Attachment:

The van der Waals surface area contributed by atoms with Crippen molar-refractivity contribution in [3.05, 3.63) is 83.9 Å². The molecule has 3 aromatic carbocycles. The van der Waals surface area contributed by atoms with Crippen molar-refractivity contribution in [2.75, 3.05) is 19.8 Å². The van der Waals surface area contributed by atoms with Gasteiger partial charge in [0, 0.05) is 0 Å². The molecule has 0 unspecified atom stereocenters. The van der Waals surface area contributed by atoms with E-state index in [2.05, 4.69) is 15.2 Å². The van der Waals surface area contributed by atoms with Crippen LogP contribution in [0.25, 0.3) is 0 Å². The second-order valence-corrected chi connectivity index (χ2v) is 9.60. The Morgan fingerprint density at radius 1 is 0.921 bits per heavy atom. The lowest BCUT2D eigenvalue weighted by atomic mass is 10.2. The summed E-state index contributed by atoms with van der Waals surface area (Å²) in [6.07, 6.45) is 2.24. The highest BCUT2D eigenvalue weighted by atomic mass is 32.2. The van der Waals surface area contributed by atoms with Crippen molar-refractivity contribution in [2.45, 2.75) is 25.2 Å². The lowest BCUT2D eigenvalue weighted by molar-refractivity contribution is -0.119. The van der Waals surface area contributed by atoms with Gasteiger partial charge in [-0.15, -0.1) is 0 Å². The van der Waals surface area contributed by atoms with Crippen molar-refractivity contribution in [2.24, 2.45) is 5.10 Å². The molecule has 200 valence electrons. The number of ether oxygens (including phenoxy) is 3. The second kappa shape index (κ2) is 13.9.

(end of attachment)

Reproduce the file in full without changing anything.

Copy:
The van der Waals surface area contributed by atoms with Crippen molar-refractivity contribution in [3.05, 3.63) is 83.9 Å². The molecule has 3 aromatic carbocycles. The van der Waals surface area contributed by atoms with Crippen molar-refractivity contribution in [2.75, 3.05) is 19.8 Å². The van der Waals surface area contributed by atoms with Gasteiger partial charge in [0, 0.05) is 0 Å². The molecule has 0 unspecified atom stereocenters. The van der Waals surface area contributed by atoms with E-state index in [2.05, 4.69) is 15.2 Å². The van der Waals surface area contributed by atoms with Crippen LogP contribution in [0.25, 0.3) is 0 Å². The second-order valence-corrected chi connectivity index (χ2v) is 9.60. The Morgan fingerprint density at radius 1 is 0.921 bits per heavy atom. The lowest BCUT2D eigenvalue weighted by atomic mass is 10.2. The summed E-state index contributed by atoms with van der Waals surface area (Å²) in [6.07, 6.45) is 2.24. The highest BCUT2D eigenvalue weighted by atomic mass is 32.2. The van der Waals surface area contributed by atoms with Crippen molar-refractivity contribution in [2.45, 2.75) is 25.2 Å². The lowest BCUT2D eigenvalue weighted by molar-refractivity contribution is -0.119. The van der Waals surface area contributed by atoms with Gasteiger partial charge in [-0.15, -0.1) is 0 Å². The van der Waals surface area contributed by atoms with Crippen molar-refractivity contribution in [2.24, 2.45) is 5.10 Å². The molecule has 200 valence electrons. The number of ether oxygens (including phenoxy) is 3. The second kappa shape index (κ2) is 13.9.